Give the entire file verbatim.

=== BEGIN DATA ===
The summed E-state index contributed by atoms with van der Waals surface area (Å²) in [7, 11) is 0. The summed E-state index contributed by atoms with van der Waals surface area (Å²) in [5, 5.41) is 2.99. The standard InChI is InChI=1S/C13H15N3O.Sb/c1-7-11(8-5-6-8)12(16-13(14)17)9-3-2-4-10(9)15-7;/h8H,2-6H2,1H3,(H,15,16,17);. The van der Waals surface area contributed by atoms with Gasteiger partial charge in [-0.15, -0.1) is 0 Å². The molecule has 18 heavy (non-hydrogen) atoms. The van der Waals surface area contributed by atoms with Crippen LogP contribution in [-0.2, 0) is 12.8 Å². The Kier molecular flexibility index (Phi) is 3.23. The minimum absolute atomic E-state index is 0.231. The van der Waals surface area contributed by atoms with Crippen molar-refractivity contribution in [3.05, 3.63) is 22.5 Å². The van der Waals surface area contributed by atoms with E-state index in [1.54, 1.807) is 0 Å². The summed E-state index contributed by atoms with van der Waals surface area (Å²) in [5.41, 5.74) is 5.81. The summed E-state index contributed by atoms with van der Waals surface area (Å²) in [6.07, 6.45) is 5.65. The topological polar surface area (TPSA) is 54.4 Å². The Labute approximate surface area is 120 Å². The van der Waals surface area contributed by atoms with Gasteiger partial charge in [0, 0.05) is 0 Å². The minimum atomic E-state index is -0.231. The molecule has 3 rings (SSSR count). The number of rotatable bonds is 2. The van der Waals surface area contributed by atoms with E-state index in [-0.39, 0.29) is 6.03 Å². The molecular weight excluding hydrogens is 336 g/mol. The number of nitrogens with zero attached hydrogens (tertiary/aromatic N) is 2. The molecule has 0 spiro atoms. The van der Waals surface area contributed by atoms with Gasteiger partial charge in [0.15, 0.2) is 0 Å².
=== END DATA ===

The summed E-state index contributed by atoms with van der Waals surface area (Å²) in [7, 11) is 0. The summed E-state index contributed by atoms with van der Waals surface area (Å²) in [5, 5.41) is 2.99. The standard InChI is InChI=1S/C13H15N3O.Sb/c1-7-11(8-5-6-8)12(16-13(14)17)9-3-2-4-10(9)15-7;/h8H,2-6H2,1H3,(H,15,16,17);. The van der Waals surface area contributed by atoms with Gasteiger partial charge in [-0.15, -0.1) is 0 Å². The molecule has 18 heavy (non-hydrogen) atoms. The van der Waals surface area contributed by atoms with Crippen LogP contribution in [-0.2, 0) is 12.8 Å². The Kier molecular flexibility index (Phi) is 3.23. The minimum absolute atomic E-state index is 0.231. The van der Waals surface area contributed by atoms with Crippen molar-refractivity contribution in [3.05, 3.63) is 22.5 Å². The van der Waals surface area contributed by atoms with E-state index in [1.54, 1.807) is 0 Å². The summed E-state index contributed by atoms with van der Waals surface area (Å²) in [5.41, 5.74) is 5.81. The summed E-state index contributed by atoms with van der Waals surface area (Å²) in [6.07, 6.45) is 5.65. The topological polar surface area (TPSA) is 54.4 Å². The Labute approximate surface area is 120 Å². The van der Waals surface area contributed by atoms with Gasteiger partial charge in [0, 0.05) is 0 Å². The minimum atomic E-state index is -0.231. The molecule has 3 rings (SSSR count). The number of rotatable bonds is 2. The van der Waals surface area contributed by atoms with E-state index in [-0.39, 0.29) is 6.03 Å². The molecular weight excluding hydrogens is 336 g/mol. The number of nitrogens with zero attached hydrogens (tertiary/aromatic N) is 2. The molecule has 0 spiro atoms. The van der Waals surface area contributed by atoms with Gasteiger partial charge in [0.15, 0.2) is 0 Å².